Co-op boards in New York City must be aware of the Federal, State and City laws about housing discrimination. Knowledge of these regulations can help the board avoid serious problems if a potential buyer files a discrimination claim or if an issue arises with building staff.
These are the antidiscrimination provisions co-op and condo boards (why is this a hyperlink to our page?) should understand.
Co-op boards must make sure the building and its amenities are accessible by disabled residents. If a request for a reasonable accommodation is made by a resident for his or her disability, the board must evaluate the request and implement an appropriate accommodation. Examples include raised unit numbers for the vision-impaired, grab bars, wider doorways, entrance ramps, and visible doorbells for the hearing-impaired. There are an increasing number of requests for waiver of a no pet policy so that an individual with a disability can have an emotional support animal.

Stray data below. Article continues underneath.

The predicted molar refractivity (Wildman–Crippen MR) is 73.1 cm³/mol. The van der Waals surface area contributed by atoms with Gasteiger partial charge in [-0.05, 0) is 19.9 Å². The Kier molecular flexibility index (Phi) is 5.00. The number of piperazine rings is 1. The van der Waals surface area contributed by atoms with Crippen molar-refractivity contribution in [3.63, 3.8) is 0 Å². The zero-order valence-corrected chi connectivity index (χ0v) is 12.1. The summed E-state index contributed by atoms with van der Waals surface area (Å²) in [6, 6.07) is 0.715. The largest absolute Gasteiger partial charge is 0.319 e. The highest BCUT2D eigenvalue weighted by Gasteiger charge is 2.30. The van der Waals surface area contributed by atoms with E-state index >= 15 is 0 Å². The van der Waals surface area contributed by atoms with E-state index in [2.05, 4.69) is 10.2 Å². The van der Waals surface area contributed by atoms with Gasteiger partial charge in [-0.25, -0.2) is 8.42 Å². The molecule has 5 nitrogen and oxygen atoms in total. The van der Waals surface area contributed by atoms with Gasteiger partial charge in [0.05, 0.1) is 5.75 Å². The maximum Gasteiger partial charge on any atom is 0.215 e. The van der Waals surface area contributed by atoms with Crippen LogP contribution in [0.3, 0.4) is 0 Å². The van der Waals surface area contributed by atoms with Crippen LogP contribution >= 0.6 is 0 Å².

Other forms of discrimination
State and federal regulations hold co-op and condo boards responsible if a resident or an employee reports a pattern of gender, sex, race or religious discrimination and the board fails to act. This A recent case held a landlord liable where the discrimination in question came from another resident, and the landlord failed to take any action to stop the harassment.
In addition to careful legal compliance, condo and co-op boards can take the following steps to avoid discrimination liability:
- Making sure purchase applications are carefully prepared so as not to ask for information which is violative of the discrimination laws. New York City has protection against certain forms of discrimination which are not provided by the state or federal law.
- Developing and enforcing detailed policies preventing harassment against other residents and employees and for how reasonable accommodation requests will be handled from residents and employees
- Educating all board members management, and employees, as to what residents rights are with regard to what constitutes discriminatory conduct.